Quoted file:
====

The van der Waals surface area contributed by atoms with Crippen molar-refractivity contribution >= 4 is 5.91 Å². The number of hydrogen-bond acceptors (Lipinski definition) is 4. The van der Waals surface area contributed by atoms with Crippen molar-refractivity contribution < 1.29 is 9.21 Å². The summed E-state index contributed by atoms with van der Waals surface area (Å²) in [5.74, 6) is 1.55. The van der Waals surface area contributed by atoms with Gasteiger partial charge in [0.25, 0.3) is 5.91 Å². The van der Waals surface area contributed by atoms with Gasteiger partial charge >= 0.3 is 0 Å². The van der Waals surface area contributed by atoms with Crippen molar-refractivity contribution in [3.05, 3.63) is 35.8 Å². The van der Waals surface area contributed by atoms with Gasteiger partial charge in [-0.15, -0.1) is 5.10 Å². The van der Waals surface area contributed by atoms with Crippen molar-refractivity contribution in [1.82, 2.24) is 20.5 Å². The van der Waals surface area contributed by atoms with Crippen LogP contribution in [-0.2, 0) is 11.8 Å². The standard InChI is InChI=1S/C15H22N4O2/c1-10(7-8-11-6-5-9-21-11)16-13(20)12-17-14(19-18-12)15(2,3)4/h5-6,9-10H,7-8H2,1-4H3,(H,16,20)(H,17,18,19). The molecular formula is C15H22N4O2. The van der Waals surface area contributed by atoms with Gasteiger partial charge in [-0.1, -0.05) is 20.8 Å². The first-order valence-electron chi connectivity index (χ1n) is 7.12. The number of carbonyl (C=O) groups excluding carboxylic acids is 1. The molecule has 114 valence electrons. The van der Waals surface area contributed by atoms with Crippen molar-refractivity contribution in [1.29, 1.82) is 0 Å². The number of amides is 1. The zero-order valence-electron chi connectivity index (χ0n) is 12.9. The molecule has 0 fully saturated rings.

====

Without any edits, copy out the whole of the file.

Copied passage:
The van der Waals surface area contributed by atoms with Crippen molar-refractivity contribution >= 4 is 5.91 Å². The number of hydrogen-bond acceptors (Lipinski definition) is 4. The van der Waals surface area contributed by atoms with Crippen molar-refractivity contribution < 1.29 is 9.21 Å². The summed E-state index contributed by atoms with van der Waals surface area (Å²) in [5.74, 6) is 1.55. The van der Waals surface area contributed by atoms with Gasteiger partial charge in [0.25, 0.3) is 5.91 Å². The van der Waals surface area contributed by atoms with Gasteiger partial charge >= 0.3 is 0 Å². The van der Waals surface area contributed by atoms with Crippen molar-refractivity contribution in [3.05, 3.63) is 35.8 Å². The van der Waals surface area contributed by atoms with Gasteiger partial charge in [-0.15, -0.1) is 5.10 Å². The van der Waals surface area contributed by atoms with Crippen molar-refractivity contribution in [1.82, 2.24) is 20.5 Å². The van der Waals surface area contributed by atoms with Crippen LogP contribution in [-0.2, 0) is 11.8 Å². The standard InChI is InChI=1S/C15H22N4O2/c1-10(7-8-11-6-5-9-21-11)16-13(20)12-17-14(19-18-12)15(2,3)4/h5-6,9-10H,7-8H2,1-4H3,(H,16,20)(H,17,18,19). The molecular formula is C15H22N4O2. The van der Waals surface area contributed by atoms with Gasteiger partial charge in [-0.1, -0.05) is 20.8 Å². The first-order valence-electron chi connectivity index (χ1n) is 7.12. The number of carbonyl (C=O) groups excluding carboxylic acids is 1. The molecule has 114 valence electrons. The van der Waals surface area contributed by atoms with Crippen molar-refractivity contribution in [1.29, 1.82) is 0 Å². The number of amides is 1. The zero-order valence-electron chi connectivity index (χ0n) is 12.9. The molecule has 0 fully saturated rings.